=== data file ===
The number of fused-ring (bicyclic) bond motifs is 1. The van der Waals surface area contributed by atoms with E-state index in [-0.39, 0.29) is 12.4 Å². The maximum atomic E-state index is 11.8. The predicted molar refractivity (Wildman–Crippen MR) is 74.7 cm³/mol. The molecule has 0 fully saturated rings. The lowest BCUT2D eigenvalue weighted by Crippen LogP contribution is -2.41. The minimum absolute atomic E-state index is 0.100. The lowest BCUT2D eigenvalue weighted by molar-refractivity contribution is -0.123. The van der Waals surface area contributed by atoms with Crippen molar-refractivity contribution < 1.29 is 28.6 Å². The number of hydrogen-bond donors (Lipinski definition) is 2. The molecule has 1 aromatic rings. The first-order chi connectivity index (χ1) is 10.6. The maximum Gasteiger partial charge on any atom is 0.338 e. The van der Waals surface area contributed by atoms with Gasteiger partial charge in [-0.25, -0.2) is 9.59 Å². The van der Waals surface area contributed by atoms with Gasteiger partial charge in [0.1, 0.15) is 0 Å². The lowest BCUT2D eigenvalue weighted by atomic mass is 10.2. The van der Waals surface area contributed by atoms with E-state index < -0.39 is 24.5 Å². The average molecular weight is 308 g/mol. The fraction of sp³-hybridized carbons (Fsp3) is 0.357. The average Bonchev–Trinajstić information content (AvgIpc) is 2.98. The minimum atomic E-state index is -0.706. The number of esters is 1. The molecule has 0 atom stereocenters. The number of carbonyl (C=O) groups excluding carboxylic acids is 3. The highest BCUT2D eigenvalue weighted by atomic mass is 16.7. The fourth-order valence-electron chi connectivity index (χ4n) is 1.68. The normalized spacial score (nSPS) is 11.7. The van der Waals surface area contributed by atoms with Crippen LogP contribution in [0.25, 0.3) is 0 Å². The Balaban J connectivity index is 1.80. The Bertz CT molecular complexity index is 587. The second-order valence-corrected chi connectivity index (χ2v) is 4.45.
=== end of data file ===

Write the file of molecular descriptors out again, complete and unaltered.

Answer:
The number of fused-ring (bicyclic) bond motifs is 1. The van der Waals surface area contributed by atoms with E-state index in [-0.39, 0.29) is 12.4 Å². The maximum atomic E-state index is 11.8. The predicted molar refractivity (Wildman–Crippen MR) is 74.7 cm³/mol. The molecule has 0 fully saturated rings. The lowest BCUT2D eigenvalue weighted by Crippen LogP contribution is -2.41. The minimum absolute atomic E-state index is 0.100. The lowest BCUT2D eigenvalue weighted by molar-refractivity contribution is -0.123. The van der Waals surface area contributed by atoms with Crippen molar-refractivity contribution < 1.29 is 28.6 Å². The number of hydrogen-bond donors (Lipinski definition) is 2. The molecule has 1 aromatic rings. The first-order chi connectivity index (χ1) is 10.6. The maximum Gasteiger partial charge on any atom is 0.338 e. The van der Waals surface area contributed by atoms with Gasteiger partial charge in [-0.25, -0.2) is 9.59 Å². The van der Waals surface area contributed by atoms with Gasteiger partial charge in [0.1, 0.15) is 0 Å². The lowest BCUT2D eigenvalue weighted by atomic mass is 10.2. The van der Waals surface area contributed by atoms with E-state index < -0.39 is 24.5 Å². The average molecular weight is 308 g/mol. The fraction of sp³-hybridized carbons (Fsp3) is 0.357. The average Bonchev–Trinajstić information content (AvgIpc) is 2.98. The minimum atomic E-state index is -0.706. The number of esters is 1. The molecule has 0 atom stereocenters. The number of carbonyl (C=O) groups excluding carboxylic acids is 3. The highest BCUT2D eigenvalue weighted by atomic mass is 16.7. The fourth-order valence-electron chi connectivity index (χ4n) is 1.68. The normalized spacial score (nSPS) is 11.7. The van der Waals surface area contributed by atoms with Crippen LogP contribution in [0.25, 0.3) is 0 Å². The Balaban J connectivity index is 1.80. The Bertz CT molecular complexity index is 587. The second-order valence-corrected chi connectivity index (χ2v) is 4.45.